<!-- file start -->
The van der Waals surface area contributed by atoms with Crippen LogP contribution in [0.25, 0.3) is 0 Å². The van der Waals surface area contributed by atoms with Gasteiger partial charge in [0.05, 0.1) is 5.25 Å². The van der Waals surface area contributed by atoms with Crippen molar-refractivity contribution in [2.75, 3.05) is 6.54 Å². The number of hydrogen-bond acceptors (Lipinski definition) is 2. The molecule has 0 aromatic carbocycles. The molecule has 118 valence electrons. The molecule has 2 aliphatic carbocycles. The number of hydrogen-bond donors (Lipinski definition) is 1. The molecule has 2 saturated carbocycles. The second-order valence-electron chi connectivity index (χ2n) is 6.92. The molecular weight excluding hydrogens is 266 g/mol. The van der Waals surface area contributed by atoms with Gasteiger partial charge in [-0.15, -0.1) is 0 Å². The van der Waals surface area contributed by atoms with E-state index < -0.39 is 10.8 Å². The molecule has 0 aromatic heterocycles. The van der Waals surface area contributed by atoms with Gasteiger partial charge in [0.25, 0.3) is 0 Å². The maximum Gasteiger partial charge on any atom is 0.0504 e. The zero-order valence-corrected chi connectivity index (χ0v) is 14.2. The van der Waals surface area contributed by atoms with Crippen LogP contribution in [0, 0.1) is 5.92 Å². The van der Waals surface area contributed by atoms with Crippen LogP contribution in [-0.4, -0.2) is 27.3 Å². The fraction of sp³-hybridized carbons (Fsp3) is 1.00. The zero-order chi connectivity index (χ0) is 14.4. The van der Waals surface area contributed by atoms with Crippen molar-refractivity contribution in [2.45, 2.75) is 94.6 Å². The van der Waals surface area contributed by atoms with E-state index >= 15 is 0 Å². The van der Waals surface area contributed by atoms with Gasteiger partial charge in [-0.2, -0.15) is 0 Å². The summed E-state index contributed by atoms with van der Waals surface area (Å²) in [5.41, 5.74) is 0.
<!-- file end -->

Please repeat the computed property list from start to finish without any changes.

The van der Waals surface area contributed by atoms with Crippen LogP contribution in [0.25, 0.3) is 0 Å². The van der Waals surface area contributed by atoms with Gasteiger partial charge in [0.05, 0.1) is 5.25 Å². The van der Waals surface area contributed by atoms with Crippen molar-refractivity contribution in [2.75, 3.05) is 6.54 Å². The number of hydrogen-bond acceptors (Lipinski definition) is 2. The molecule has 0 aromatic carbocycles. The molecule has 118 valence electrons. The molecule has 2 aliphatic carbocycles. The number of hydrogen-bond donors (Lipinski definition) is 1. The molecule has 2 saturated carbocycles. The second-order valence-electron chi connectivity index (χ2n) is 6.92. The molecular weight excluding hydrogens is 266 g/mol. The van der Waals surface area contributed by atoms with Gasteiger partial charge in [-0.15, -0.1) is 0 Å². The van der Waals surface area contributed by atoms with E-state index < -0.39 is 10.8 Å². The molecule has 0 aromatic heterocycles. The van der Waals surface area contributed by atoms with Gasteiger partial charge in [0.25, 0.3) is 0 Å². The maximum Gasteiger partial charge on any atom is 0.0504 e. The zero-order valence-corrected chi connectivity index (χ0v) is 14.2. The van der Waals surface area contributed by atoms with Crippen LogP contribution in [0, 0.1) is 5.92 Å². The van der Waals surface area contributed by atoms with Crippen LogP contribution in [-0.4, -0.2) is 27.3 Å². The fraction of sp³-hybridized carbons (Fsp3) is 1.00. The zero-order chi connectivity index (χ0) is 14.4. The van der Waals surface area contributed by atoms with Crippen molar-refractivity contribution in [2.45, 2.75) is 94.6 Å². The van der Waals surface area contributed by atoms with E-state index >= 15 is 0 Å². The van der Waals surface area contributed by atoms with Gasteiger partial charge in [-0.2, -0.15) is 0 Å². The summed E-state index contributed by atoms with van der Waals surface area (Å²) in [5.41, 5.74) is 0.